On This Day in Red Sox History: Ted Williams Raises Batting Average Over .400 for First Time in 1941

On this day in 1941, Red Sox legend Ted Williams went 4-for-5 at the plate with one double and two RBI as part of a 10-3 victory for Boston over the Yankees at Yankee Stadium.

Entering that Sunday, Williams owned a .383/.473/.606 slash line through his first 28 contests of the 1941 campaign. The four-hit showing raised his batting average on the season to a robust .404. It would never fall below the .393 mark again for the remainder of the year.

Yes, when all was said and done in 1941 and the Sox finished with the second-best record in the American League, The Kid owned the best batting average in all of baseball at .406, securing his first of six career batting titles.

Over the course of 143 games played that year, Williams led the junior circuit in hitting (.406), on-base percentage (.533), slugging (.735), home runs (37), runs scored (135), and wRC+ (221). He finished just a handful of RBI short of winning the Triple Crown, but the fact that Williams was statistically the best player in the AL did not result in an uptick in MVP votes.

Instead, the Yankees’ Joe DiMaggio was named the American’s League Most Valuable Player, in part because of a mid-season hitting streak that spanned 56 games, and he beat out Williams by a fairly wide margin.

That may have been the case because at the time, hitting for a high average was not exactly a rarity in baseball.

By hitting .406 in 1941, Williams became the ninth player since 1871 to surpass the .400 plateau in a single season. Since that time, as you may already be aware, no player has batted .400 or better over the course of a full season. In other words, The Splendid Splinter is the last major-league hitter to bat over .400.

“I hope somebody hits .400 soon,” Williams once said sometime after accomplishing the feat. “Then people can start pestering that guy with questions about the last guy to hit .400.”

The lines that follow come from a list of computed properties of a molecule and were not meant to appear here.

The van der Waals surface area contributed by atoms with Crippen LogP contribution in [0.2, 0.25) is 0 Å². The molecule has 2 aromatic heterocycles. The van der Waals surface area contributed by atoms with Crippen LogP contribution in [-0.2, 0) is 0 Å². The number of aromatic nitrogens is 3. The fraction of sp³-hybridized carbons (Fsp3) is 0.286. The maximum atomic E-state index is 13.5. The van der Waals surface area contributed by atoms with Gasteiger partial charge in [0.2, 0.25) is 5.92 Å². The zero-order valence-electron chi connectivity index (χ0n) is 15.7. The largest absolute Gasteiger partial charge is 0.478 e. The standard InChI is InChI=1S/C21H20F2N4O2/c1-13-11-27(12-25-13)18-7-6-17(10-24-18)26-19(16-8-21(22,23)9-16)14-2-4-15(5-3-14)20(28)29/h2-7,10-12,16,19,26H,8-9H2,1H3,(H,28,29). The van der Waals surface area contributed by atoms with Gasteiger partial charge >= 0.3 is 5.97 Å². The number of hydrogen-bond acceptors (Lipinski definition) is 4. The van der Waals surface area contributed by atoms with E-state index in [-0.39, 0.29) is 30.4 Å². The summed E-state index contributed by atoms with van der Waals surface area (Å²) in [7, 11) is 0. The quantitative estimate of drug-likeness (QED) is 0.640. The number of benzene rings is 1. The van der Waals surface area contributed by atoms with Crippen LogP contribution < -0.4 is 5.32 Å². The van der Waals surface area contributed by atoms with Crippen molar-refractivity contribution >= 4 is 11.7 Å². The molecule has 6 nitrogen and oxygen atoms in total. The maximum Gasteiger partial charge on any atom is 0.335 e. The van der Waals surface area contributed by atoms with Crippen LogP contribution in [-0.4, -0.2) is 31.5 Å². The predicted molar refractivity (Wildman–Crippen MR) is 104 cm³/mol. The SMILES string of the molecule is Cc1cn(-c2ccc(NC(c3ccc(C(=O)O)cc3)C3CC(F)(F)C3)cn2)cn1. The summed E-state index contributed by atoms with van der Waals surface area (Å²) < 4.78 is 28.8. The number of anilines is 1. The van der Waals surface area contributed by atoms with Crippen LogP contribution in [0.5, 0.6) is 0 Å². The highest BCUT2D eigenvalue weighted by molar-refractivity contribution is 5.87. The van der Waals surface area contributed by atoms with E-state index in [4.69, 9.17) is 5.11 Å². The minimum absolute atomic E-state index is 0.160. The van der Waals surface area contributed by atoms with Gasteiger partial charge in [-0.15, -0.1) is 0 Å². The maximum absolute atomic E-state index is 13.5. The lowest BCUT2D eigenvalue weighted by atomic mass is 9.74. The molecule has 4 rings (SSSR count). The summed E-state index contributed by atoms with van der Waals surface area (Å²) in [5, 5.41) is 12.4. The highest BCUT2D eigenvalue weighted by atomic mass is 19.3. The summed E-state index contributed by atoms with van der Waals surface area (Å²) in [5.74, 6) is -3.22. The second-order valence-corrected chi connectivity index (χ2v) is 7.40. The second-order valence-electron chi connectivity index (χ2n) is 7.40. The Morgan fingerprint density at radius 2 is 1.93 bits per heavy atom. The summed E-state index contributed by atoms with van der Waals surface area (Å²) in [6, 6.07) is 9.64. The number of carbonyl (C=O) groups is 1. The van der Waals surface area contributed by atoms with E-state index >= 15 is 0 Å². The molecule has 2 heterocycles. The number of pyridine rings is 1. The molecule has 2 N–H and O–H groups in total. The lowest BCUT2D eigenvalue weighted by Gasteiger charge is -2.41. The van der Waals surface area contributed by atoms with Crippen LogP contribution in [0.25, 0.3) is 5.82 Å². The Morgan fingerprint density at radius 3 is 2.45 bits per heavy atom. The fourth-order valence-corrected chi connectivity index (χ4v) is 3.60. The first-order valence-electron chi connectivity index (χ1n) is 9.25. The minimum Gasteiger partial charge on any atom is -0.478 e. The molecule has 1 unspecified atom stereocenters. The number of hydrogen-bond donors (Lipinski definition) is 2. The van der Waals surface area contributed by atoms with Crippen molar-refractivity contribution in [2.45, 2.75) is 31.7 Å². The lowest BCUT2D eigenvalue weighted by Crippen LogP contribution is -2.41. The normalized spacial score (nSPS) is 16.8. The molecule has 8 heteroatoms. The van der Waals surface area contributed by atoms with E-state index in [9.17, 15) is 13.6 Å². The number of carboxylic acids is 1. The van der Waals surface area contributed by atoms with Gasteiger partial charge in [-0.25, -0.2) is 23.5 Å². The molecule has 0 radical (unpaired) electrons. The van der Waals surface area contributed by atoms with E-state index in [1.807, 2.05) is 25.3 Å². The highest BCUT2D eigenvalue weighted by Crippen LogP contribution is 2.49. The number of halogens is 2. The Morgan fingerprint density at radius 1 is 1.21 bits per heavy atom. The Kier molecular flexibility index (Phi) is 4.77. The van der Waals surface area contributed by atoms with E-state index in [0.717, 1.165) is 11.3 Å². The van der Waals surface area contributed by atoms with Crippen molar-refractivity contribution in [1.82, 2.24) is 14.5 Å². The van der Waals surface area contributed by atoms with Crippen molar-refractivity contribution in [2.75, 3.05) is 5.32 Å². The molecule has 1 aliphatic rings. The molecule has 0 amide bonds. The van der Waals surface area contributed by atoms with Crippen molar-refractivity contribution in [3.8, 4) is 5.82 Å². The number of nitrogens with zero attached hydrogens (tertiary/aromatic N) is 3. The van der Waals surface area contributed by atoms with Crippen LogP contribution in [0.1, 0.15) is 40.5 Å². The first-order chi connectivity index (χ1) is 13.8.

It hasn’t happened yet, and it probably won’t happen anytime soon, either. Since the turn of the century, the closest any player has gotten to hitting .400 was Nomar Garciaparra, who batted .372 in 2000, and Ichiro Suzuki, who also batted .372 in 2004.

 

On This Day in Red Sox History: Dom DiMaggio Lifts Sox to 15th Straight Win

On this day in 1946, the Red Sox extended their winning streak to a franchise-best 15 games in a 5-4 victory over the New York Yankees at Yankee Stadium.

Playing in front of over 64,000 fans in the Bronx, the Sox jumped out to an early three-run lead in the top half of the second on back-to-back two-out run-scoring hits from Joe Dobson, that day’s starter for Boston, and George Metkovich off Yankees right-hander Red Ruffing.

Fast forward to the bottom half of the fifth, with the Yankees lineup turning over for a second time, and Dobson began to waver on the mound.

The right-hander allowed the first three hitters he faced in the frame to reach base via a catcher’s interference, a single, and a walk to fill the bases for vaunted Yankees cleanup man and future Hall of Famer Joe DiMaggio.

Heading into his third at-bat of the day 1-for-2 with a third inning single, DiMaggio came through with what could have been the biggest hit of the day this time around, as the 31-year-old crushed a grand slam deep to right field to simultaneously put his side up a run while also ending Dobson’s outing.

From there, Sox reliever Earl Johnson entered in the fifth and held the Bronx Bombers in check the rest of the way.

An inning and a half after Joltin’ Joe had crushed that grand slam, Boston came into the top half of the seventh trailing by one with just nine more outs to work with.

Facing off against Yanks reliever Joe Page, franchise legend Bobby Doerr led things off for a walk, setting up first baseman Rudy York to drive him in from first on an RBI triple down the left field line.

That brought up another franchise legend to the plate in the form of Dom DiMaggio, Joe’s brother, with the go-ahead run just 90 feet away from home.

The Little Professor delivered in the clutch, driving in York from third with a run-scoring single to right to make it a 5-4 contest, which would go on to be the final score on that faithful Friday evening.

The one-run victory extended the Red Sox’ winning streak to 15 consecutive games and improved their record on the year to an outstanding 21-3. The streak came to an unfortunate end one day later at the hands of the Yankees, but Boston did go on to win the American League pennant that year.